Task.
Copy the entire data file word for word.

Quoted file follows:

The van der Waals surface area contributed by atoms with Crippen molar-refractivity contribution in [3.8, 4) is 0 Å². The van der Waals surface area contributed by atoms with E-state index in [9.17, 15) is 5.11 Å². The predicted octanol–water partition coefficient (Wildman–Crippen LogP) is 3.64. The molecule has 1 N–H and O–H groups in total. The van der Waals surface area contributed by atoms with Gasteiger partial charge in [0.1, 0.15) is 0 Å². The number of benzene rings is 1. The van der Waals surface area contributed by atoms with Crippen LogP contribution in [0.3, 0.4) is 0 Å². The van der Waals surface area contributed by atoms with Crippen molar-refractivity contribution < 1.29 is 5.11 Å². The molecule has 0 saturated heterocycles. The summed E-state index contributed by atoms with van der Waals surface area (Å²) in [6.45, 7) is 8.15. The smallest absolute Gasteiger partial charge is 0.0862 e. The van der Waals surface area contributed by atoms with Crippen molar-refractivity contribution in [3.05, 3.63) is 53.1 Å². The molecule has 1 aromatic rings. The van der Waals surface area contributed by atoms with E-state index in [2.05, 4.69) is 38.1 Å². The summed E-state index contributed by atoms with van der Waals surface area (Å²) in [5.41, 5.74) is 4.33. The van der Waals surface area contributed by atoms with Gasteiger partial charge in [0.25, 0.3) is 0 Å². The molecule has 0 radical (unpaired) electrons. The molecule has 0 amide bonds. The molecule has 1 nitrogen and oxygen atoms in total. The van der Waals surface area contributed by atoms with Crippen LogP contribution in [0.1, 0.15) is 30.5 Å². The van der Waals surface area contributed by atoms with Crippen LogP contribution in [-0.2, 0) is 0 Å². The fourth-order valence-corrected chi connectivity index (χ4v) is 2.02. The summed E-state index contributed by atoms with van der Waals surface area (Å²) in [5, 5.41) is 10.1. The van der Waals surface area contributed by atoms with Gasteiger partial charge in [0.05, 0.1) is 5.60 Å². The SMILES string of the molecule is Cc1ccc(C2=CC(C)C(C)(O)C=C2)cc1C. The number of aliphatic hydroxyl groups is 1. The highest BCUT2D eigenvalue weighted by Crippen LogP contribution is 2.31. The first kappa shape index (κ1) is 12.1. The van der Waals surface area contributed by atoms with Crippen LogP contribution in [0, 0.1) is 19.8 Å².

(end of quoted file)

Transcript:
The van der Waals surface area contributed by atoms with Crippen molar-refractivity contribution in [3.8, 4) is 0 Å². The van der Waals surface area contributed by atoms with E-state index in [9.17, 15) is 5.11 Å². The predicted octanol–water partition coefficient (Wildman–Crippen LogP) is 3.64. The molecule has 1 N–H and O–H groups in total. The van der Waals surface area contributed by atoms with Gasteiger partial charge in [0.1, 0.15) is 0 Å². The number of benzene rings is 1. The van der Waals surface area contributed by atoms with Crippen LogP contribution in [0.3, 0.4) is 0 Å². The van der Waals surface area contributed by atoms with Crippen molar-refractivity contribution < 1.29 is 5.11 Å². The molecule has 0 saturated heterocycles. The summed E-state index contributed by atoms with van der Waals surface area (Å²) in [6.45, 7) is 8.15. The smallest absolute Gasteiger partial charge is 0.0862 e. The van der Waals surface area contributed by atoms with Crippen molar-refractivity contribution in [3.05, 3.63) is 53.1 Å². The molecule has 1 aromatic rings. The van der Waals surface area contributed by atoms with E-state index in [2.05, 4.69) is 38.1 Å². The summed E-state index contributed by atoms with van der Waals surface area (Å²) in [5.41, 5.74) is 4.33. The van der Waals surface area contributed by atoms with Gasteiger partial charge in [0.25, 0.3) is 0 Å². The molecule has 0 radical (unpaired) electrons. The molecule has 0 amide bonds. The molecule has 1 nitrogen and oxygen atoms in total. The van der Waals surface area contributed by atoms with Crippen LogP contribution in [0.1, 0.15) is 30.5 Å². The van der Waals surface area contributed by atoms with Crippen LogP contribution in [-0.2, 0) is 0 Å². The fourth-order valence-corrected chi connectivity index (χ4v) is 2.02. The summed E-state index contributed by atoms with van der Waals surface area (Å²) in [5, 5.41) is 10.1. The van der Waals surface area contributed by atoms with Gasteiger partial charge in [0.05, 0.1) is 5.60 Å². The SMILES string of the molecule is Cc1ccc(C2=CC(C)C(C)(O)C=C2)cc1C. The number of aliphatic hydroxyl groups is 1. The highest BCUT2D eigenvalue weighted by Crippen LogP contribution is 2.31. The first kappa shape index (κ1) is 12.1. The van der Waals surface area contributed by atoms with Crippen LogP contribution in [0, 0.1) is 19.8 Å².